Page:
Robert Parker

TrackAlbum / Single
Barefootin'Island WI 286 / Barefootin' CD
Let's Go Baby (Where The Action Is)Island WI 286 / Barefootin' CD
Happy FeetWardell Quezergue Sessions
Yak Yak YakWardell Quezergue Sessions
Hip-Huggin'New Orleans Funk CD
You See MeIntroduction CD
Give Me The Country Side Of LifeIntroduction CD
A Little Bit Of SomethingBarefootin' CD
Better Luck In The SummertimeIntroduction CD
Good WomanIntroduction CD


Robert Parker playlist



Contributor: Peter Viney

Robert Parker was recording Mardi Gras In New Orleans with Professor Longhair by 1949 and was known then as an up and coming 19-year old New Orleans alto sax player. He went on to record with Eddie Bo, Fats Domino, Earl King, Joe Tex, Frankie Ford, Ernie K. Doe, Irma Thomas and Jimmy Clanton. It’s Parker’s tenor sax on Huey Smith’s High Blood Pressure in 1958. His name came first on All Night Long in 1959, an instrumental with Mac Rebbenack on piano. Though he did odd vocals here and there earlier, Toppermost is focussing only on his post-1966 career as a singer.

Parker recorded Barefootin’ in 1965 for Wardell Quezergue’s Nola label (Nola = NO, LA; New Orleans, Louisiana), but it stayed on the shelf for a year. He took the first line, Everybody get on your feet, you make me nervous when you’re in your seat … from a comedian who used to open for one of his bands. Barefootin’ was a major American hit in 1966, and also had one of the all-time best B-sides in Let’s Go Baby (Where The Action Is). Certainly where I was in 1966 and 1967, the languidly funky B-side persisted longer on club playlists. though attracting fewer cover versions than the A-side. Apparently it was planned as the A-side, got flipped in the USA, then was the B-side on British release. The same happened to the follow up, Happy Feet, with The Scratch on the B-side in Britain, though they’d been the other way round in the USA. When I was doing a little DJ-ing in 1967 to 1968, I always used the two UK Island singles, playing three of the four songs, and I don’t think I ever played The Scratch, which shares most of its tune with Barefootin’.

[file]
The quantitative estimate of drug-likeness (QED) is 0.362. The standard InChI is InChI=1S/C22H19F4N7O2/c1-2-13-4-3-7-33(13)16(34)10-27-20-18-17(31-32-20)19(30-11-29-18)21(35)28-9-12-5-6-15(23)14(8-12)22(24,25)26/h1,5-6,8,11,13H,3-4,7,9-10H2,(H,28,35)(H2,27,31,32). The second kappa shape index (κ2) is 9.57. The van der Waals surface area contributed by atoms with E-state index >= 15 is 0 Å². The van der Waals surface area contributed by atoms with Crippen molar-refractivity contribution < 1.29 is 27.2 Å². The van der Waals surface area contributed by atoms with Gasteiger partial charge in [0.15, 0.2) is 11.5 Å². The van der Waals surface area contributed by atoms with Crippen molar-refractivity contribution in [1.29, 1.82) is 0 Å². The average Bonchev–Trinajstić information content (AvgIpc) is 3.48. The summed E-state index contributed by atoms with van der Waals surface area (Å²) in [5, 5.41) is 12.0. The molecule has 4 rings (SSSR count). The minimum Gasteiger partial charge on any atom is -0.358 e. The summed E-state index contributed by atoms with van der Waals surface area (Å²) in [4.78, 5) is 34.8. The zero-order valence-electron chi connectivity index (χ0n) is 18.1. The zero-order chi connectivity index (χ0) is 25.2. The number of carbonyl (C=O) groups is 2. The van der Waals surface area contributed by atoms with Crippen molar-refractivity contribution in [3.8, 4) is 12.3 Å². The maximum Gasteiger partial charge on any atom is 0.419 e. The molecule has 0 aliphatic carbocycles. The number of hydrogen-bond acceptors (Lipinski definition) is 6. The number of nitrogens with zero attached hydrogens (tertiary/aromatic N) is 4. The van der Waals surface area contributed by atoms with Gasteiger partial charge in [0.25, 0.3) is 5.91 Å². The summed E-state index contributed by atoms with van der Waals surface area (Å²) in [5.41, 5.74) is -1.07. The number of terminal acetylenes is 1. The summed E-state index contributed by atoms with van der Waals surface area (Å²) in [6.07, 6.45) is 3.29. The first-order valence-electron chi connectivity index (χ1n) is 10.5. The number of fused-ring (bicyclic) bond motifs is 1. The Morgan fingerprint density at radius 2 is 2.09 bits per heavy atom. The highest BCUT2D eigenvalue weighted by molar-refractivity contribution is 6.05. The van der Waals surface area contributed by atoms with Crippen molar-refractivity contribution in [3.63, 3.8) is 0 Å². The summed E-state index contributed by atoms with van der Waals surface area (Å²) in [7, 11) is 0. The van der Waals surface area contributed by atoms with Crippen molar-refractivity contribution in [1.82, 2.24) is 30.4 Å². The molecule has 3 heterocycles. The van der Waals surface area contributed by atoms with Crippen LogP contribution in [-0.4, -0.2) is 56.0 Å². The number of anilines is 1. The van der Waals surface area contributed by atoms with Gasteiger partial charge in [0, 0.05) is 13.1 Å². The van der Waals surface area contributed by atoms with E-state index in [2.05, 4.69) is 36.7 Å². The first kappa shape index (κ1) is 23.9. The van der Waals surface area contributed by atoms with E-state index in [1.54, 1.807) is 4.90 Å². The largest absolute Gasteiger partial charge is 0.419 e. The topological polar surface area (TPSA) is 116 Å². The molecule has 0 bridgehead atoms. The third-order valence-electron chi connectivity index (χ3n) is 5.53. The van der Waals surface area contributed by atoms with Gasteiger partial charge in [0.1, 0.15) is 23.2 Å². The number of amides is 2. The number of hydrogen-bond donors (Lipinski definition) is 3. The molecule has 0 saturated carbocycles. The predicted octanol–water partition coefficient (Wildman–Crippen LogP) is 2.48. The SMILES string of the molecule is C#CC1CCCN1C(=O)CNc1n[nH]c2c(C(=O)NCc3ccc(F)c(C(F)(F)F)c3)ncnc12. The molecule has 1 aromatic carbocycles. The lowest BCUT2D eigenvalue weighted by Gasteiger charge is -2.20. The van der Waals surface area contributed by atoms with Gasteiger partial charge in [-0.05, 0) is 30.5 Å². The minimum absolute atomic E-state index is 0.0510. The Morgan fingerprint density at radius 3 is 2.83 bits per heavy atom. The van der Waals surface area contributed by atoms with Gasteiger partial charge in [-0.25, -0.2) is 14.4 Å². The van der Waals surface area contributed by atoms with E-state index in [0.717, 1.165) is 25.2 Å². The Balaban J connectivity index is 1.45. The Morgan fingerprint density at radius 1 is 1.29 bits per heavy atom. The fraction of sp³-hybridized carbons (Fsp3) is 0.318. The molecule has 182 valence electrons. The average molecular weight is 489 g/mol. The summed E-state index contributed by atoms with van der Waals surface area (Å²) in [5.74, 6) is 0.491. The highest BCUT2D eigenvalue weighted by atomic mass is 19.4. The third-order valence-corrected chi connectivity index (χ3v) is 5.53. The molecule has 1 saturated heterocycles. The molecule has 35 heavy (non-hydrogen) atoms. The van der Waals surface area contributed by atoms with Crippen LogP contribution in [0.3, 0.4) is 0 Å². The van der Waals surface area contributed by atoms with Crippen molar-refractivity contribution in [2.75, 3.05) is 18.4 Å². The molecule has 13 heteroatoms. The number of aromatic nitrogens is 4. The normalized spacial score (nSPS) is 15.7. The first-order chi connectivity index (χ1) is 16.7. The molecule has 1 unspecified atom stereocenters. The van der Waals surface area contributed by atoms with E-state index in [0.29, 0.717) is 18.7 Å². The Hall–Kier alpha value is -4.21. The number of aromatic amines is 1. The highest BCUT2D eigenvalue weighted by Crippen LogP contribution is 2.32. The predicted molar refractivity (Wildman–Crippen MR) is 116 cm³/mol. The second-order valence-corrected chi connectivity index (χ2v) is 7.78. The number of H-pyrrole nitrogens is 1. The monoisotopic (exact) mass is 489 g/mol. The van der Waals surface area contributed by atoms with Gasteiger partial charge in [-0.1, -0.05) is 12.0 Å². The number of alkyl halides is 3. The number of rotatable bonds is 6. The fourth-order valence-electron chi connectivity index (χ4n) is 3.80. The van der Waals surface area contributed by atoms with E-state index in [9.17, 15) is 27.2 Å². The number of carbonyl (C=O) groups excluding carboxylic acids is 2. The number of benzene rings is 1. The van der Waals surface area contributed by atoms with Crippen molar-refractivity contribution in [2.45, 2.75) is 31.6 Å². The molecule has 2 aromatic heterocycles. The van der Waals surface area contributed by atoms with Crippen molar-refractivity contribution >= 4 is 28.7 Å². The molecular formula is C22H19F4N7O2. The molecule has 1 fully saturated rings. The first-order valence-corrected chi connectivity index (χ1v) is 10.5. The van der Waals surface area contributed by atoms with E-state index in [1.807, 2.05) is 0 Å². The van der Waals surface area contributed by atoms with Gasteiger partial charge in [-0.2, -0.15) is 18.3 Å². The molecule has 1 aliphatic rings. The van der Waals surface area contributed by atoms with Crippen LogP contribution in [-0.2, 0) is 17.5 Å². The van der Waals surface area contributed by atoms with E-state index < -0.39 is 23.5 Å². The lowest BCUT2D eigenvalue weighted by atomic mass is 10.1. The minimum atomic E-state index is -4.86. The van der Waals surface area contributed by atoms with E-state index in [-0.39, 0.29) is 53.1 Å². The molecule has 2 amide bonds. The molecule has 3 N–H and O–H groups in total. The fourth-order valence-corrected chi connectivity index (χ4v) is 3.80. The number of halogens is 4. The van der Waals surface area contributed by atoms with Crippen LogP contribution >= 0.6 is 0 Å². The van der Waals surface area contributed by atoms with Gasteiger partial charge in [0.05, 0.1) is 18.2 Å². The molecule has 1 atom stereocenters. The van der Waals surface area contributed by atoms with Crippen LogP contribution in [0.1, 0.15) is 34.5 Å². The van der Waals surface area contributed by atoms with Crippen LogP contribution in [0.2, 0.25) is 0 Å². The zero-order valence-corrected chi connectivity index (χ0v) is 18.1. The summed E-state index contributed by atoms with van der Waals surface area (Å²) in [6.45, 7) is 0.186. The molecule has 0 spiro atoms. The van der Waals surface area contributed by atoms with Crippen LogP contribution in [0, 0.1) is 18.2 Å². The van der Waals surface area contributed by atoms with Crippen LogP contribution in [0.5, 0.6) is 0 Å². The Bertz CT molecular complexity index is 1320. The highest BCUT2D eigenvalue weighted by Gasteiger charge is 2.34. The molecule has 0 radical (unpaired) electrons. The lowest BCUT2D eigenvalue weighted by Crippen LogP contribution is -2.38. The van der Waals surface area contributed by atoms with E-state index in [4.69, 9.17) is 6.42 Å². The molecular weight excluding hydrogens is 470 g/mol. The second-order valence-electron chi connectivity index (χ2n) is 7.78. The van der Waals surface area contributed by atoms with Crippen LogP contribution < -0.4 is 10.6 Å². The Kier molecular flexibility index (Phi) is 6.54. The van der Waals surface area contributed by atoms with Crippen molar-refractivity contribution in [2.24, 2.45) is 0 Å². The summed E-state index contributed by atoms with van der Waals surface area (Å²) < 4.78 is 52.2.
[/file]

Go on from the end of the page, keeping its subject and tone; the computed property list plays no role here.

Parker, after Barefootin’, got somewhat hung up on dance crazes. Tip-Toe was a minor American hit. The Hiccup is a dance instruction number from 1970. Hip Huggin’ (aka Everybody Hip Huggin’) was supposed to be another dance. Robert Parker has a lower profile than other New Orleans artists, and doesn’t get too much on compilations. Parker is a footnote in New Orleans music, unjustly so. The New Orleans Funk compilation in 2000 rescued Ernie K-Doe from obscurity, with Here Come The Girls. The next track is Robert Parker with Hip-Huggin’ which did nothing. Even back in 1966 to 1967, it was late on for dance crazes, and it was the cool hipster groove of Let’s Go Baby and Happy Feet that appealed to the smoother sort of mod in British clubs.